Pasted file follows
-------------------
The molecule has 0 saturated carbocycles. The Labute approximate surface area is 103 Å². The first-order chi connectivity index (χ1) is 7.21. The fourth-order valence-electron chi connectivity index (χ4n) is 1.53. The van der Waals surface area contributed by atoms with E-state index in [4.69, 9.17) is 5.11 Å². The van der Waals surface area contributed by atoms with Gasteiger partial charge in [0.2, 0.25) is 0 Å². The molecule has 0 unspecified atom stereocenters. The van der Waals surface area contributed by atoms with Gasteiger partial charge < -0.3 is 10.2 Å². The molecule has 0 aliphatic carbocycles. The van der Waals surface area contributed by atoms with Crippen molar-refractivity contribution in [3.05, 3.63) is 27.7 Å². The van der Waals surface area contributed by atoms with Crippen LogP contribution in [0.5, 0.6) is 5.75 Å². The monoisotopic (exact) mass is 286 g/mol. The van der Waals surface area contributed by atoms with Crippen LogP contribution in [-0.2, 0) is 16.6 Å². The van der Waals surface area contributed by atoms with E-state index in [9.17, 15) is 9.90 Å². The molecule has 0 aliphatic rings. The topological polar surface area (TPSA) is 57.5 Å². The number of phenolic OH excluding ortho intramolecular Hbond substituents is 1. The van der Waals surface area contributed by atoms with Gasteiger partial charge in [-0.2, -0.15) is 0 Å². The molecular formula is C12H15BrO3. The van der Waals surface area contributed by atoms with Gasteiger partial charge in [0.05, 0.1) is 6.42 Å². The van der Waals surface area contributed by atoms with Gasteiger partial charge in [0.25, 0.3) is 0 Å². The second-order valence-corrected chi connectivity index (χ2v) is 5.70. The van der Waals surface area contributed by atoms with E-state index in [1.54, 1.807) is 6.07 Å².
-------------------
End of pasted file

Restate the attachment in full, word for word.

The molecule has 0 saturated carbocycles. The Labute approximate surface area is 103 Å². The first-order chi connectivity index (χ1) is 7.21. The fourth-order valence-electron chi connectivity index (χ4n) is 1.53. The van der Waals surface area contributed by atoms with E-state index in [4.69, 9.17) is 5.11 Å². The van der Waals surface area contributed by atoms with Gasteiger partial charge in [0.2, 0.25) is 0 Å². The molecule has 0 unspecified atom stereocenters. The van der Waals surface area contributed by atoms with Gasteiger partial charge < -0.3 is 10.2 Å². The molecule has 0 aliphatic carbocycles. The van der Waals surface area contributed by atoms with Crippen molar-refractivity contribution in [3.05, 3.63) is 27.7 Å². The van der Waals surface area contributed by atoms with Crippen LogP contribution in [0.5, 0.6) is 5.75 Å². The monoisotopic (exact) mass is 286 g/mol. The van der Waals surface area contributed by atoms with Crippen LogP contribution in [-0.2, 0) is 16.6 Å². The van der Waals surface area contributed by atoms with E-state index in [9.17, 15) is 9.90 Å². The molecule has 0 aliphatic rings. The topological polar surface area (TPSA) is 57.5 Å². The number of phenolic OH excluding ortho intramolecular Hbond substituents is 1. The van der Waals surface area contributed by atoms with Gasteiger partial charge in [-0.2, -0.15) is 0 Å². The molecular formula is C12H15BrO3. The van der Waals surface area contributed by atoms with Gasteiger partial charge in [0.05, 0.1) is 6.42 Å². The van der Waals surface area contributed by atoms with Gasteiger partial charge in [0.25, 0.3) is 0 Å². The second-order valence-corrected chi connectivity index (χ2v) is 5.70. The van der Waals surface area contributed by atoms with E-state index in [1.54, 1.807) is 6.07 Å².